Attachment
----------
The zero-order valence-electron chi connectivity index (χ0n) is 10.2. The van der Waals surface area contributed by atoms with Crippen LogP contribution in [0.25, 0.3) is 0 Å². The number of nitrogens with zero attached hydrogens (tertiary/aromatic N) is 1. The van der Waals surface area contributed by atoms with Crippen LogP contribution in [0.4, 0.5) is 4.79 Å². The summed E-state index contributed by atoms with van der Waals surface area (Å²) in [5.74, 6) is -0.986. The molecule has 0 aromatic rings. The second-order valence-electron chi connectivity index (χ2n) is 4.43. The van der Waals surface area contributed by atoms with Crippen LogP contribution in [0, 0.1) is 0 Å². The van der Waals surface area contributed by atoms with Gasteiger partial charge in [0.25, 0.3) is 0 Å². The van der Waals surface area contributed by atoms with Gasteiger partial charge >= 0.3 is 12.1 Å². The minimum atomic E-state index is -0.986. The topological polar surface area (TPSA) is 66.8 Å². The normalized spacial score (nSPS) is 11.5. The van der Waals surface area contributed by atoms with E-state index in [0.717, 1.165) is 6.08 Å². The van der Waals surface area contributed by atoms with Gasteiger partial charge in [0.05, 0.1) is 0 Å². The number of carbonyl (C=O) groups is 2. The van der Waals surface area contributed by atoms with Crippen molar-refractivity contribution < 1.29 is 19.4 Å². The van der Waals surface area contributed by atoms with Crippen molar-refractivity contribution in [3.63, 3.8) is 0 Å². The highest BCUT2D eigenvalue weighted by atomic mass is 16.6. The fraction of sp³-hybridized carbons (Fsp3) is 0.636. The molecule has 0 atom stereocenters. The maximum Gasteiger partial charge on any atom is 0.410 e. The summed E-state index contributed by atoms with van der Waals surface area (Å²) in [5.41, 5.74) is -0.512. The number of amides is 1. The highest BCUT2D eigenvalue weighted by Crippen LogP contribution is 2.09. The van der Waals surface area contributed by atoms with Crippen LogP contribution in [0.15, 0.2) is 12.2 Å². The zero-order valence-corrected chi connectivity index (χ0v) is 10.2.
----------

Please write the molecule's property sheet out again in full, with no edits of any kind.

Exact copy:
The zero-order valence-electron chi connectivity index (χ0n) is 10.2. The van der Waals surface area contributed by atoms with Crippen LogP contribution in [0.25, 0.3) is 0 Å². The number of nitrogens with zero attached hydrogens (tertiary/aromatic N) is 1. The van der Waals surface area contributed by atoms with Crippen LogP contribution in [0.4, 0.5) is 4.79 Å². The summed E-state index contributed by atoms with van der Waals surface area (Å²) in [5.74, 6) is -0.986. The molecule has 0 aromatic rings. The second-order valence-electron chi connectivity index (χ2n) is 4.43. The van der Waals surface area contributed by atoms with Crippen LogP contribution in [0, 0.1) is 0 Å². The van der Waals surface area contributed by atoms with Gasteiger partial charge in [0.25, 0.3) is 0 Å². The van der Waals surface area contributed by atoms with Gasteiger partial charge >= 0.3 is 12.1 Å². The minimum atomic E-state index is -0.986. The topological polar surface area (TPSA) is 66.8 Å². The normalized spacial score (nSPS) is 11.5. The van der Waals surface area contributed by atoms with E-state index in [0.717, 1.165) is 6.08 Å². The van der Waals surface area contributed by atoms with Gasteiger partial charge in [0.05, 0.1) is 0 Å². The number of carbonyl (C=O) groups is 2. The van der Waals surface area contributed by atoms with Crippen molar-refractivity contribution < 1.29 is 19.4 Å². The van der Waals surface area contributed by atoms with Crippen molar-refractivity contribution in [3.63, 3.8) is 0 Å². The highest BCUT2D eigenvalue weighted by atomic mass is 16.6. The fraction of sp³-hybridized carbons (Fsp3) is 0.636. The molecule has 0 atom stereocenters. The maximum Gasteiger partial charge on any atom is 0.410 e. The summed E-state index contributed by atoms with van der Waals surface area (Å²) in [5.41, 5.74) is -0.512. The number of amides is 1. The highest BCUT2D eigenvalue weighted by Crippen LogP contribution is 2.09. The van der Waals surface area contributed by atoms with Crippen LogP contribution in [0.15, 0.2) is 12.2 Å². The zero-order valence-corrected chi connectivity index (χ0v) is 10.2.